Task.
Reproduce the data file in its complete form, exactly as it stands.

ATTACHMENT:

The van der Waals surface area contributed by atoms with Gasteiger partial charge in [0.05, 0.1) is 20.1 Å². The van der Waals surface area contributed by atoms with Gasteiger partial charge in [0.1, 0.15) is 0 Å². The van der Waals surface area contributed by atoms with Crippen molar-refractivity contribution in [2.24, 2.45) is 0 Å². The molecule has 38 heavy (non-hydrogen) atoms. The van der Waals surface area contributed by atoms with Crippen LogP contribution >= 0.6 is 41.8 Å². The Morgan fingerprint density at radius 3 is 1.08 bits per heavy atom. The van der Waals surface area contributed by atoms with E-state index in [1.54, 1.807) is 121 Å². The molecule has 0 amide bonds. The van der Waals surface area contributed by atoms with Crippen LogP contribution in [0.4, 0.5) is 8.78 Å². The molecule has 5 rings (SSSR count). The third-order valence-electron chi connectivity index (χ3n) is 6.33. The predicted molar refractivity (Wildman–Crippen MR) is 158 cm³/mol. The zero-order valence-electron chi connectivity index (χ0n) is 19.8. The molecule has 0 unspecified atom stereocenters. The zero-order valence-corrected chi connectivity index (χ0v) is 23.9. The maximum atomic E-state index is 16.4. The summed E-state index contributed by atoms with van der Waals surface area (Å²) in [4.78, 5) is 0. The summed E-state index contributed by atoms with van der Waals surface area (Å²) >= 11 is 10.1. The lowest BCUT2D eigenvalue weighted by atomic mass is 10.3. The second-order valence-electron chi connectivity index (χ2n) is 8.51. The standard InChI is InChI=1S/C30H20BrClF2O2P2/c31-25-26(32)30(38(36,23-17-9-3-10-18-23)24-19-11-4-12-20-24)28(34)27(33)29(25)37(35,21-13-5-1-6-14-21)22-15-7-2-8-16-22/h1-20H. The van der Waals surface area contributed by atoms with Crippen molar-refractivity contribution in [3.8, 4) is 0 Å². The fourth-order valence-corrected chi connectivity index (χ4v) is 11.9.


The van der Waals surface area contributed by atoms with Gasteiger partial charge in [0.05, 0.1) is 20.1 Å². The van der Waals surface area contributed by atoms with Gasteiger partial charge in [0.1, 0.15) is 0 Å². The van der Waals surface area contributed by atoms with Crippen molar-refractivity contribution in [2.24, 2.45) is 0 Å². The molecule has 38 heavy (non-hydrogen) atoms. The van der Waals surface area contributed by atoms with Crippen LogP contribution >= 0.6 is 41.8 Å². The Morgan fingerprint density at radius 3 is 1.08 bits per heavy atom. The van der Waals surface area contributed by atoms with E-state index in [1.54, 1.807) is 121 Å². The molecule has 0 amide bonds. The van der Waals surface area contributed by atoms with Crippen LogP contribution in [0.4, 0.5) is 8.78 Å². The molecule has 5 rings (SSSR count). The third-order valence-electron chi connectivity index (χ3n) is 6.33. The predicted molar refractivity (Wildman–Crippen MR) is 158 cm³/mol. The zero-order valence-electron chi connectivity index (χ0n) is 19.8. The molecule has 0 unspecified atom stereocenters. The zero-order valence-corrected chi connectivity index (χ0v) is 23.9. The maximum atomic E-state index is 16.4. The summed E-state index contributed by atoms with van der Waals surface area (Å²) in [4.78, 5) is 0. The summed E-state index contributed by atoms with van der Waals surface area (Å²) >= 11 is 10.1. The lowest BCUT2D eigenvalue weighted by atomic mass is 10.3. The second-order valence-electron chi connectivity index (χ2n) is 8.51. The standard InChI is InChI=1S/C30H20BrClF2O2P2/c31-25-26(32)30(38(36,23-17-9-3-10-18-23)24-19-11-4-12-20-24)28(34)27(33)29(25)37(35,21-13-5-1-6-14-21)22-15-7-2-8-16-22/h1-20H. The van der Waals surface area contributed by atoms with Crippen molar-refractivity contribution in [3.8, 4) is 0 Å². The fourth-order valence-corrected chi connectivity index (χ4v) is 11.9.